God is not afraid of questions. He welcomes them. What he dislikes is when we sit around trying to figure it all out by ourselves. When we attempt to answer our own questions, we invite God’s rebuke, or we fill ourselves with our own words and then drown him out to silence.
So if the unquestioning faith of a little child is not the key issue when Jesus said “anyone who will not receive the kingdom of God like a little child will never enter it”, then what is he talking about? I believe there’s a deeper level here...something God wants us to understand.
Could he be talking about the helplessness of a little child? Unlike most animals in the animal kingdom, newborn and infant human babies are completely helpless, and, apart from the cafeteria, human mothers don’t have a lot of built-in features for baby care. Ape babies are able to hold on to their mothers backs, within just days or weeks of birth. Puppies and kittens can walk within days of birth. Colts can walk within minutes or hours. Marsupials like opossums and kangaroos have pouches to carry their young. Humans have none of these. Little human babies can’t hold on, they can’t walk, basically all they can do is eat and poop.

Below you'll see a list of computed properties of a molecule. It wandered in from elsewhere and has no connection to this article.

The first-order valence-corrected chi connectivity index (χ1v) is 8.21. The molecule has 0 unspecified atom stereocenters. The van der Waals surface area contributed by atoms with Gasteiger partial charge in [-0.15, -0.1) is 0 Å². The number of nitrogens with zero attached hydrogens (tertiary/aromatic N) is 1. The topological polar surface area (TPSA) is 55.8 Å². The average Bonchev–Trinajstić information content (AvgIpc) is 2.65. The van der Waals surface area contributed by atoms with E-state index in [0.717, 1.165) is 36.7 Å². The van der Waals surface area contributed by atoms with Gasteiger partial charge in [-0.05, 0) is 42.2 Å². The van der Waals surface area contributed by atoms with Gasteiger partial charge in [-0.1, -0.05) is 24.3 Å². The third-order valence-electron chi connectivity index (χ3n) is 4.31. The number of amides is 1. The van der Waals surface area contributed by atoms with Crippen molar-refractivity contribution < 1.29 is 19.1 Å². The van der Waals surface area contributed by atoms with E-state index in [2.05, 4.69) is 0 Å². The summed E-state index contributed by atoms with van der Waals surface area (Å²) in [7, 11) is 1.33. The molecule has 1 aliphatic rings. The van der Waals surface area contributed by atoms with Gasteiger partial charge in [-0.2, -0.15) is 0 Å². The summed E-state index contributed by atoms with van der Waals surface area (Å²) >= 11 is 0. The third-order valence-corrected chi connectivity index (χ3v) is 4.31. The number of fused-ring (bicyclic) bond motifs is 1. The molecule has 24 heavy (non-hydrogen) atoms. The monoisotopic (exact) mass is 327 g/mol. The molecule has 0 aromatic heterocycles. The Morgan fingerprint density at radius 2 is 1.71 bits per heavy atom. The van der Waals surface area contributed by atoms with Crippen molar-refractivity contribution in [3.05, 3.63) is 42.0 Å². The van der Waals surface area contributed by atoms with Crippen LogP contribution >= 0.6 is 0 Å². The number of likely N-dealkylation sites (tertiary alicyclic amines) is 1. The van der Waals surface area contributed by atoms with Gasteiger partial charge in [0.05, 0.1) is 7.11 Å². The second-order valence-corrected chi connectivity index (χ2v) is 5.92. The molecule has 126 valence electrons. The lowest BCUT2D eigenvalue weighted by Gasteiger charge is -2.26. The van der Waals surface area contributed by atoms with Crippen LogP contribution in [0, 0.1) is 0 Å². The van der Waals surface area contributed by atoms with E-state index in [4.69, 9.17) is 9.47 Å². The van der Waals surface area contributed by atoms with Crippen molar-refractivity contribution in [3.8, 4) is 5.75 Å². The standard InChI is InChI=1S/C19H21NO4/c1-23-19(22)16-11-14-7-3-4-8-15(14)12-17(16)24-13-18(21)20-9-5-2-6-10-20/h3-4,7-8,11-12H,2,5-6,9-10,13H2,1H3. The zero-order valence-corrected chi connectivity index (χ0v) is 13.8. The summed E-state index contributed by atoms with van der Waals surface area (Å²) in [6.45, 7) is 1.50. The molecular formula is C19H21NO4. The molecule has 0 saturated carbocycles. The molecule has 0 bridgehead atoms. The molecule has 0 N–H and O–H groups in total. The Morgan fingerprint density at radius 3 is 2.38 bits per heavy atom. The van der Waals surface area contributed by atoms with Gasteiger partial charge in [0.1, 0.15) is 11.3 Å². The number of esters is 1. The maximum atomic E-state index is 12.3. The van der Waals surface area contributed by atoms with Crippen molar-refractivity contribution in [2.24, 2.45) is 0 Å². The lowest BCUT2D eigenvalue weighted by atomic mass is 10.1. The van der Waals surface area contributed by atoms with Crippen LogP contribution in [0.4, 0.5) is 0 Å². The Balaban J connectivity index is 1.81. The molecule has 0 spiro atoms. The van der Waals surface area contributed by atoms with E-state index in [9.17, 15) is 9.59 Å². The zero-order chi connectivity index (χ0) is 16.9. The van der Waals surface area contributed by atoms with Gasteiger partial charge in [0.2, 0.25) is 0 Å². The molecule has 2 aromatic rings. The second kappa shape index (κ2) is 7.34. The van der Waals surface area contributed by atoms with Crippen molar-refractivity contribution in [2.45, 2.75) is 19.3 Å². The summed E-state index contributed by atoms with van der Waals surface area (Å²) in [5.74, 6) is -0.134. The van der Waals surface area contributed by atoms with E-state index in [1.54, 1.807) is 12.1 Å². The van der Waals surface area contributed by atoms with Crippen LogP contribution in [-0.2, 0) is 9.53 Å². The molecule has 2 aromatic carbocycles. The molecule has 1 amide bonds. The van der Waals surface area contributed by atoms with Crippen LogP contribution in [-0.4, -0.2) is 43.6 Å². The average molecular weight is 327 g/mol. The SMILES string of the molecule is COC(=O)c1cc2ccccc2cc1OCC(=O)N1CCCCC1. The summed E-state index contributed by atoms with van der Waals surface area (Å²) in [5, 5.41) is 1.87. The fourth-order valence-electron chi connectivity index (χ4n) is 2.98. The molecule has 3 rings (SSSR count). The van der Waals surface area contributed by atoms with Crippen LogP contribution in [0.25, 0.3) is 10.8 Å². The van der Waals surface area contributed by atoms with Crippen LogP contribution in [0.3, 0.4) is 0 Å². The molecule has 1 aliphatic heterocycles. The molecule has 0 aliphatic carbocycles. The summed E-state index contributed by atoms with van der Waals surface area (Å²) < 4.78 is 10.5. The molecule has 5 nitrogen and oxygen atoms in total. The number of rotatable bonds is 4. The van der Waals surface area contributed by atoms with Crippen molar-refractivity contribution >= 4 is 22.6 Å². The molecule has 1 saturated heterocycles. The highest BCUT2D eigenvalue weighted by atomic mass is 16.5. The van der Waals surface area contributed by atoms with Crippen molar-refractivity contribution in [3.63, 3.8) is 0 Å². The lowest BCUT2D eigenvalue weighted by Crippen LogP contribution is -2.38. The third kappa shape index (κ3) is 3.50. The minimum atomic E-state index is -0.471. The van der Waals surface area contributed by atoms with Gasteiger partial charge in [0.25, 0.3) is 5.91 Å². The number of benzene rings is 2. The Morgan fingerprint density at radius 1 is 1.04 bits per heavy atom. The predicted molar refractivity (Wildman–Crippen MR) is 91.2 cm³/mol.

A human baby needs total care from its mother and father to survive. The mother and father need to be totally and purposefully engaged in caring for young for years. Even toddlers, although they can walk, can’t provide for themselves. Other animals can gather food, learn to hunt, and become independent within a year or so but it takes humans 13 years to attain independence (or 25 years for some!).